The Mojit Container is where mojit instances live. This is analogous in a traditional Java Web framework to the servlet container. In Mojito the component container logic runs in both server and client contexts. Mojit container logic includes, but is not limited to, the following:
The “API” block of the diagram represents the common API object provided to each Mojit. This common API object is properly referred to as the Action Context. A unique ActionContext object is available to each mojit instance to enable it to do its work. In a traditional Web framework, this is analogous to the request context (except, of course, that there is no request object when the mojit is running within the client).
The Services block is a customizable layer within Mojito, typically created with a combination of custom middleware and ActionContext addons, which allow your applications to make use of common services. Mojito does not make any presumptions about required services, but instead provides the means for reusable services to be developed as extensions to the core framework.
The View Factory creates the view instance for a mojit instance based on a mojit’s configuration and on its corresponding mojit definition. The following standard view types are provided, along with the capability for a mojit developer to define a custom view type:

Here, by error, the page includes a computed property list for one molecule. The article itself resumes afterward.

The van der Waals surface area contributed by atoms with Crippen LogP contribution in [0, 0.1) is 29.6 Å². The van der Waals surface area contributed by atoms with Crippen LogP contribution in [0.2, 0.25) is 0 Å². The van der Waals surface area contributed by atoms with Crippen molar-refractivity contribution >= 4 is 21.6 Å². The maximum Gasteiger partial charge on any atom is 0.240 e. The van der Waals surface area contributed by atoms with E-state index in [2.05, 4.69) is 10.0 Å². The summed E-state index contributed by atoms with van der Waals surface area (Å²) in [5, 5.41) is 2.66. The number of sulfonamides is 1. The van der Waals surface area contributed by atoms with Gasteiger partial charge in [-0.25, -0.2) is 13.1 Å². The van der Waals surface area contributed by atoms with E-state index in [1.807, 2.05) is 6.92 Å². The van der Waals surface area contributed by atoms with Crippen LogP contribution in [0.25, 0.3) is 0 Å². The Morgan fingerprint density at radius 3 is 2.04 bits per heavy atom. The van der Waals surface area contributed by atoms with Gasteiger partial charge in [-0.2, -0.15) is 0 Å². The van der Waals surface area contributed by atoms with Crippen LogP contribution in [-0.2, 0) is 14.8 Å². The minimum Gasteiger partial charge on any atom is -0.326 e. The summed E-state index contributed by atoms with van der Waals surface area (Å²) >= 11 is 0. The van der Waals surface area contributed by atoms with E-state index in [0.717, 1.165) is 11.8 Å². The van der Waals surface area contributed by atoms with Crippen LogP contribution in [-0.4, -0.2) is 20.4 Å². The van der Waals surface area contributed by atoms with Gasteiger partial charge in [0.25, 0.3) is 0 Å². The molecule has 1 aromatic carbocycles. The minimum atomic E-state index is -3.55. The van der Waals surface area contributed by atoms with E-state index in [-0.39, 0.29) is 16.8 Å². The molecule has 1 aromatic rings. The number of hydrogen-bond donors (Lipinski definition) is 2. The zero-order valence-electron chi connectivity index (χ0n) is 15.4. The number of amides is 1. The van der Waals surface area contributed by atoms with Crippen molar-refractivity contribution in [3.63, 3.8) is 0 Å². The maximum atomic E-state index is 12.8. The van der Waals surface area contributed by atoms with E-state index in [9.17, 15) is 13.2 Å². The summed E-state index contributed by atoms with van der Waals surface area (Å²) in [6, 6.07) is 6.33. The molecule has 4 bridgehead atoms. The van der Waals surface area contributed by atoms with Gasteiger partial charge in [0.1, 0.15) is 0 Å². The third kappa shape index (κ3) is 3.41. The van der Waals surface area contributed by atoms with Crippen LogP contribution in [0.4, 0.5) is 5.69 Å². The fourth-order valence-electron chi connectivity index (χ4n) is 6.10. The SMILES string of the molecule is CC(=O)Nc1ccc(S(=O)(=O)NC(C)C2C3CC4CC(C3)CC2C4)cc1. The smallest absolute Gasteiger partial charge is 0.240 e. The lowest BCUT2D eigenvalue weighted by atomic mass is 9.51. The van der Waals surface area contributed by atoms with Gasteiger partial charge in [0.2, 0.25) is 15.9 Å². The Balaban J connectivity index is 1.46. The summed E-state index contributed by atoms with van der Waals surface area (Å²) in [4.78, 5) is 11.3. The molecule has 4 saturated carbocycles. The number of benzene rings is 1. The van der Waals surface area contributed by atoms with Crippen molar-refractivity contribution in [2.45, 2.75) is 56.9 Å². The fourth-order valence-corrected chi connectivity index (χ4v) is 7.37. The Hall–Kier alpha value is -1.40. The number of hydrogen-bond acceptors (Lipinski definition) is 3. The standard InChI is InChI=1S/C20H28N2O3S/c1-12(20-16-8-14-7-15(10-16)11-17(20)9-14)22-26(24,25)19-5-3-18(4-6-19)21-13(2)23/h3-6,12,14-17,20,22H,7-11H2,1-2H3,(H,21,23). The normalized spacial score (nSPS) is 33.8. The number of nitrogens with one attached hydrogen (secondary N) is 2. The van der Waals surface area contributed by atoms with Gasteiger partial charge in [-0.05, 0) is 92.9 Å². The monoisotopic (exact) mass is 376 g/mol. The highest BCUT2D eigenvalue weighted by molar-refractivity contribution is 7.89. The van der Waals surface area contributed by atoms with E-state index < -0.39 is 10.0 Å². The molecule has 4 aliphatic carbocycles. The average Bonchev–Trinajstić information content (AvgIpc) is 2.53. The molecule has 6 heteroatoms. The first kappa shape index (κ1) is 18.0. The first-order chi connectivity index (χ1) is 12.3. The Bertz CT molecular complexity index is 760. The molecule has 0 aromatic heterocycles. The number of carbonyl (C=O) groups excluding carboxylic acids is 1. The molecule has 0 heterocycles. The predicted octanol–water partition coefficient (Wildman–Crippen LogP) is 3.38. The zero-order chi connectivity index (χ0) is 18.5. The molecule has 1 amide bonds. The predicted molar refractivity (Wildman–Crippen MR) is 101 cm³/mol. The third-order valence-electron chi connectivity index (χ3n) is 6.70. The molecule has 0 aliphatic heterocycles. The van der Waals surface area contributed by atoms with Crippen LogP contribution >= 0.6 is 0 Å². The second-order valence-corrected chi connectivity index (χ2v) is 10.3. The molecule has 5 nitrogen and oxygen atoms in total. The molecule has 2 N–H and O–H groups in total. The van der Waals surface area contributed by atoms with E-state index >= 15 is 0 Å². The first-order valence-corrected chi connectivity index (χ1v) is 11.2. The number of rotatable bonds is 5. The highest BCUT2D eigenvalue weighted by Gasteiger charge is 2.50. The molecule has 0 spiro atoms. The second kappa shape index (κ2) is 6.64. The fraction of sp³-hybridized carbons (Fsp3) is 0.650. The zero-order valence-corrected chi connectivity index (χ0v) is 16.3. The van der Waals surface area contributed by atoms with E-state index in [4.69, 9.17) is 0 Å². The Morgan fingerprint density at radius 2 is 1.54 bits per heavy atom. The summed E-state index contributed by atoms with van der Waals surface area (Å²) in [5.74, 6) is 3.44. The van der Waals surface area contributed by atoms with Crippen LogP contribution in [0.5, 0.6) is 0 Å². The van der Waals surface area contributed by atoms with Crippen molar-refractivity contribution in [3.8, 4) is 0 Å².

The View Cache provides applications with the ability to cache. For example, because of the View Cache, an application can cache partially rendered views to improve performance in situations where the same partial rendering is frequently requested.
Box A in the flowchart below represents the Application Container at its most basic level. Here we focus on the servicing of page requests and user interactions, and ignore for the moment issues such as packaging and deployment. Again, we examine more closely the framework components in the following sections.
This component processes incoming URLs and determines how to map these to the appropriate application functionality. This is similar in many ways to the front controller used in most action frameworks. The target functionality is almost always provided by a mojit, and thus, the Dispatcher primarily maps URLs to mojit identifiers.
The mojits themselves are not part of the Application Container per se. The container provides the facilities to host, support, and manage mojits while the mojits collectively provide the functionality of the application. See also Mojits for more information about mojits.
A particular instance of the Application Container is initialized through an externally managed configuration. This configuration includes, among other things, the mappings that drive the Dispatcher, the identification of necessary mojit registries, and other environmental parameters. The Application Configuration, however, specifically excludes deployment parameters because it is part of the packaged, deployable application, and therefore, must not be tied to a particular deployment environment.